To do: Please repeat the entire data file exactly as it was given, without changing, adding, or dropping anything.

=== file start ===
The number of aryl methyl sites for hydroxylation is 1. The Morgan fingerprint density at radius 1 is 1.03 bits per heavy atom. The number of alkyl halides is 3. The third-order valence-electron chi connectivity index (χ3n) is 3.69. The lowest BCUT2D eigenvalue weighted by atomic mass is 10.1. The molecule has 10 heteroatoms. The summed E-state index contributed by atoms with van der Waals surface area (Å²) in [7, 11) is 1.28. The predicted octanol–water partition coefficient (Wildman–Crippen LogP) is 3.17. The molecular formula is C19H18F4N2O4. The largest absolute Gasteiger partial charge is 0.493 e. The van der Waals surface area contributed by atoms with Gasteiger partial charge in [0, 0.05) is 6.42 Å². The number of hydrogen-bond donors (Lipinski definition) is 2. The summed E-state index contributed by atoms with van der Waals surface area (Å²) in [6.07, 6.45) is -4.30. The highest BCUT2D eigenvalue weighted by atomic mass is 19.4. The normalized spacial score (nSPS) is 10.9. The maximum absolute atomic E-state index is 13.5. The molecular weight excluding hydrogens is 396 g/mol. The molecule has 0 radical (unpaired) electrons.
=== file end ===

The number of aryl methyl sites for hydroxylation is 1. The Morgan fingerprint density at radius 1 is 1.03 bits per heavy atom. The number of alkyl halides is 3. The third-order valence-electron chi connectivity index (χ3n) is 3.69. The lowest BCUT2D eigenvalue weighted by atomic mass is 10.1. The molecule has 10 heteroatoms. The summed E-state index contributed by atoms with van der Waals surface area (Å²) in [7, 11) is 1.28. The predicted octanol–water partition coefficient (Wildman–Crippen LogP) is 3.17. The molecular formula is C19H18F4N2O4. The largest absolute Gasteiger partial charge is 0.493 e. The van der Waals surface area contributed by atoms with Gasteiger partial charge in [0, 0.05) is 6.42 Å². The number of hydrogen-bond donors (Lipinski definition) is 2. The summed E-state index contributed by atoms with van der Waals surface area (Å²) in [6.07, 6.45) is -4.30. The highest BCUT2D eigenvalue weighted by atomic mass is 19.4. The normalized spacial score (nSPS) is 10.9. The maximum absolute atomic E-state index is 13.5. The molecular weight excluding hydrogens is 396 g/mol. The molecule has 0 radical (unpaired) electrons.